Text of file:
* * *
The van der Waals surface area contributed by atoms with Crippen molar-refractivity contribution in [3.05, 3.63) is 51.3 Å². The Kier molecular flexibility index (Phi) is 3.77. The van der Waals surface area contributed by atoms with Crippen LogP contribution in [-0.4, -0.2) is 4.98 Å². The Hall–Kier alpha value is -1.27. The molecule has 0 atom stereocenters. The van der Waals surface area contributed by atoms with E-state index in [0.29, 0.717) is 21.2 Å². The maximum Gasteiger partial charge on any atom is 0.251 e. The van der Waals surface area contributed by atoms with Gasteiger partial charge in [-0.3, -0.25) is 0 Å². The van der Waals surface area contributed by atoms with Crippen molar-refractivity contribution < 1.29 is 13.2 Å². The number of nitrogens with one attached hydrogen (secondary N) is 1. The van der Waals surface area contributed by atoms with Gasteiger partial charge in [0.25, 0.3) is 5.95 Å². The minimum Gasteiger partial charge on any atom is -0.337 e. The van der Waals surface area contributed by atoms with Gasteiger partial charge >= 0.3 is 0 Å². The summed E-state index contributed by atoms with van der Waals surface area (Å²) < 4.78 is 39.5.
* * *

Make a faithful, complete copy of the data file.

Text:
The van der Waals surface area contributed by atoms with Crippen molar-refractivity contribution in [3.05, 3.63) is 51.3 Å². The Kier molecular flexibility index (Phi) is 3.77. The van der Waals surface area contributed by atoms with Crippen LogP contribution in [-0.4, -0.2) is 4.98 Å². The Hall–Kier alpha value is -1.27. The molecule has 0 atom stereocenters. The van der Waals surface area contributed by atoms with E-state index in [0.29, 0.717) is 21.2 Å². The maximum Gasteiger partial charge on any atom is 0.251 e. The van der Waals surface area contributed by atoms with Gasteiger partial charge in [-0.3, -0.25) is 0 Å². The van der Waals surface area contributed by atoms with Crippen molar-refractivity contribution < 1.29 is 13.2 Å². The number of nitrogens with one attached hydrogen (secondary N) is 1. The van der Waals surface area contributed by atoms with Gasteiger partial charge in [0.25, 0.3) is 5.95 Å². The minimum Gasteiger partial charge on any atom is -0.337 e. The van der Waals surface area contributed by atoms with Gasteiger partial charge >= 0.3 is 0 Å². The summed E-state index contributed by atoms with van der Waals surface area (Å²) < 4.78 is 39.5.